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So you’ve found the perfect home. All the purchase work is done. You’ve picked up the keys. Now all you have to do is move in and make it really yours. If you’ve moved before, you’ll know that this is often a challenge but can be a lot of fun. The key to keeping it fun is to set a realistic budget and stick to it. Here are some tips to help.
Start with an overall budget
A good rule of thumb is to allow 10% of your home’s purchase price for interior design. Then try to stay within 7% of the purchase price. That will allow you a bit of breathing space if you misjudge and/or if your plans have to change.
For clarity, your interior design budget is separate from the budget needed for any essential work on the house. For example, if your new home needs replacement windows then it’s advisable to budget for those separately. The main reason for this is that you don’t really have a choice about these tasks whereas you do with your interior design options.
A reasonable approach would be to add the cost of these to the purchase price of your home (since they are essential updates). Then allocate 10% of the cost of the update to your interior design budget.
Setting a budget of 10% may sound high. If you think about it, however, it is intended to cover all materials and labor for your whole new home with room to spare. If you already have furniture, you may be able to nudge down the budget by reusing what you have. Even if you don’t, you may choose to update your home in stages to make the costs more manageable.
Allocating your budget
Once you’ve set your budget, your next step is to allocate it. Generally, this is best done in two stages. Firstly, you’ll set a broad allocation. Secondly, you’ll finesse this broad allocation to suit your particular needs and wants. There are a couple of ways you can set a broad allocation. The first is by category and the second is by room.
If you’re setting a budget by category, then a good guideline to follow is:
Window treatments 10%
The reason wallcoverings and floorcoverings get a relatively high allocation is that you will often need professionals to install them for you. Even if you’re handy at DIY, the convenience and quality of work you get from professionals are often well worth the money. Remember, your time and energy both have a value.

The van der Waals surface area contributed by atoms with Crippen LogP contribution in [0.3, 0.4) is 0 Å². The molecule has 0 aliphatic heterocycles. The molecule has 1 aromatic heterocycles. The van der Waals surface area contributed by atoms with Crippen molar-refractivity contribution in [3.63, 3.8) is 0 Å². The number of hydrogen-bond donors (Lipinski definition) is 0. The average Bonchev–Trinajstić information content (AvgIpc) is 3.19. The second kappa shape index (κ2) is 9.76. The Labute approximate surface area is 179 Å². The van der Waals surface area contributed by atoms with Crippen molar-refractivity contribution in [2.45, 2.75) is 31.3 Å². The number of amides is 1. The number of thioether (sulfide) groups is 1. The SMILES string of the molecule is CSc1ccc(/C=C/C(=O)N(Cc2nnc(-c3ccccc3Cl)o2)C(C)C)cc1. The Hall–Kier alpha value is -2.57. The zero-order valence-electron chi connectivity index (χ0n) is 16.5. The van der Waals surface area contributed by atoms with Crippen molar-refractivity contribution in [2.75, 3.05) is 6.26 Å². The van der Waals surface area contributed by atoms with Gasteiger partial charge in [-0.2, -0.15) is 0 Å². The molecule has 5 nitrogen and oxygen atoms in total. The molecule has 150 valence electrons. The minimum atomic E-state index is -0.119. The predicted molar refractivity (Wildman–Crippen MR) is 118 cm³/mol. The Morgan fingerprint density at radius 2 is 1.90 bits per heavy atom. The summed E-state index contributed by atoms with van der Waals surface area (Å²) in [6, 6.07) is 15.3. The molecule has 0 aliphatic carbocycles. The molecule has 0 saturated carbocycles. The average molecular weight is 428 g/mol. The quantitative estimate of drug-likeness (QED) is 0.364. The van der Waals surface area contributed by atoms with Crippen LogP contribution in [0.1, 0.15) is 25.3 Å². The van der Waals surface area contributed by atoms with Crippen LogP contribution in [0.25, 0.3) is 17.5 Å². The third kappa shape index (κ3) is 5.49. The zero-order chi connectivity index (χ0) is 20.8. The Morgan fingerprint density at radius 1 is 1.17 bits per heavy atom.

Setting a budget by room can be a lot more challenging because there are so many variables. There are, however, two guidelines you may find helpful. The first is to think about the practicalities of the room (including its size). The second is to think about how much you will use the room.
These considerations should help to guide you to what percentage of your budget you should allocate to each room. You could then subdivide your budget into purchase categories based on your needs in that room. For example, a “living room” could also function as a dining room and office. This could justify it having a relatively large share of the budget.
Realistically, a lot of the time, you will probably need to use a combination of these two approaches. For example, you might have floorcovering and wallcovering budgets for the whole home but assign your budget for the other categories per room.
Prioritizing your budget
Prioritizing your budget is also best done in two, if not three, stages. Your first stage is to work out how much commitment each purchase involves. For example, you generally want to pick your furniture first because this typically has the biggest impact on a room’s functionality. Once you’ve picked your furniture, you can make all further design decisions with it in mind.
Your next priority should generally be your floorcoverings. Ideally, you’ll choose them immediately after you’ve chosen your furniture (or at least the main pieces). This is because floorcoverings can be disruptive to install. Even if you’re sticking with your existing floorcoverings and just adding rugs, it’s preferable to put down large area rugs before you add furniture.
After this, your priorities are essentially your preference. As guidance, however, a practical order would be lighting, window treatments, wallcoverings, and accessories. This essentially reflects both how much impact each category tends to have in a room and also how easy it tends to be to make changes.
As before, once you have a basic plan in place, you can then fine-tune this to suit your own situation. Essentially, you should be guided by the principle of allocating your budget according to where it makes the most difference. For example, if you don’t have a guest room, you might choose to pare back on accessories so you can afford a really high-quality sleeper sofa.
Splurging and saving
Unless you’re lucky enough to have an unlimited (or at least very high) budget, you’re going to need to get to grips with the concept of splurging and saving. The lower your budget is, the more important this concept will become.
As a rule of thumb, if you lie, sit or stand on it, you should splurge on it. You can save anywhere else. Saving can mean either going without (if only temporarily) or buying affordable pieces as “placeholders” until you can afford something better.
Paying close attention to this principle can lead you to unexpected but effective buying decisions. For example, if you need a new bed, then you generally want to spend your money on the mattress rather than the frame. Even though the frame is a lot more visible, it’s less important to the overall functionality of the room (and your comfort).
By contrast, you might want to spend extra money on furniture such as poufs. These are typically used either as footrests or for seating. Either way, investing in quality will give you a more comfortable experience. This in turn will create more flexibility. For example, you might even be able to use your poufs as backup dining chairs.
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